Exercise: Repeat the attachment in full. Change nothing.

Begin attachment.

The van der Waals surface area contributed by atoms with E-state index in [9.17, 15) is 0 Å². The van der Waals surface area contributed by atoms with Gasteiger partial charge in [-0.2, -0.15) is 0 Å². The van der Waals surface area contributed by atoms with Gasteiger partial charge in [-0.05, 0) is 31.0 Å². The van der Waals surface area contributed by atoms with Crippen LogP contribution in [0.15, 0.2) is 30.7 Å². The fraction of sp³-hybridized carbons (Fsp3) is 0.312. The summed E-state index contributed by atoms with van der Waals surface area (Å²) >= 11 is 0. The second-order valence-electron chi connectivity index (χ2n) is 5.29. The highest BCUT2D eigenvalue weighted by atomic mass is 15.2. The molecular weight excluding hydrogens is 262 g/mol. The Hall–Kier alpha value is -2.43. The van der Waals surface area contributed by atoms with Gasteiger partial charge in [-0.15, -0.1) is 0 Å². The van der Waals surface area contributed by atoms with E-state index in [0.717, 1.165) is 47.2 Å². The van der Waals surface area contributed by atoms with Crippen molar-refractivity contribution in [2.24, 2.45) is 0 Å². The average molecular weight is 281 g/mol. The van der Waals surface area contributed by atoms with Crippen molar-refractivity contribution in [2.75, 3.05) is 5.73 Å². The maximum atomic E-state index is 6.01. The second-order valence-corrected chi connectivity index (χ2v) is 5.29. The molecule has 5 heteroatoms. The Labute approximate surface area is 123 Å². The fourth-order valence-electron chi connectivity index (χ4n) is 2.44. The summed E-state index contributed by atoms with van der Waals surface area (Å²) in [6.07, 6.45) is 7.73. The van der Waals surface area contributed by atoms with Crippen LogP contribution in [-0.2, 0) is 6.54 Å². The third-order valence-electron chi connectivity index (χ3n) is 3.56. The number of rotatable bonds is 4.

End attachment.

The van der Waals surface area contributed by atoms with E-state index in [9.17, 15) is 0 Å². The van der Waals surface area contributed by atoms with Gasteiger partial charge in [-0.2, -0.15) is 0 Å². The van der Waals surface area contributed by atoms with Gasteiger partial charge in [-0.05, 0) is 31.0 Å². The van der Waals surface area contributed by atoms with Crippen LogP contribution in [0.15, 0.2) is 30.7 Å². The fraction of sp³-hybridized carbons (Fsp3) is 0.312. The summed E-state index contributed by atoms with van der Waals surface area (Å²) >= 11 is 0. The second-order valence-electron chi connectivity index (χ2n) is 5.29. The highest BCUT2D eigenvalue weighted by atomic mass is 15.2. The molecular weight excluding hydrogens is 262 g/mol. The Hall–Kier alpha value is -2.43. The van der Waals surface area contributed by atoms with Gasteiger partial charge in [-0.15, -0.1) is 0 Å². The van der Waals surface area contributed by atoms with E-state index in [0.717, 1.165) is 47.2 Å². The van der Waals surface area contributed by atoms with Crippen molar-refractivity contribution in [2.24, 2.45) is 0 Å². The average molecular weight is 281 g/mol. The van der Waals surface area contributed by atoms with Crippen molar-refractivity contribution in [2.75, 3.05) is 5.73 Å². The maximum atomic E-state index is 6.01. The second-order valence-corrected chi connectivity index (χ2v) is 5.29. The molecule has 5 heteroatoms. The Labute approximate surface area is 123 Å². The fourth-order valence-electron chi connectivity index (χ4n) is 2.44. The summed E-state index contributed by atoms with van der Waals surface area (Å²) in [6.07, 6.45) is 7.73. The van der Waals surface area contributed by atoms with Crippen LogP contribution in [-0.2, 0) is 6.54 Å². The third-order valence-electron chi connectivity index (χ3n) is 3.56. The number of rotatable bonds is 4.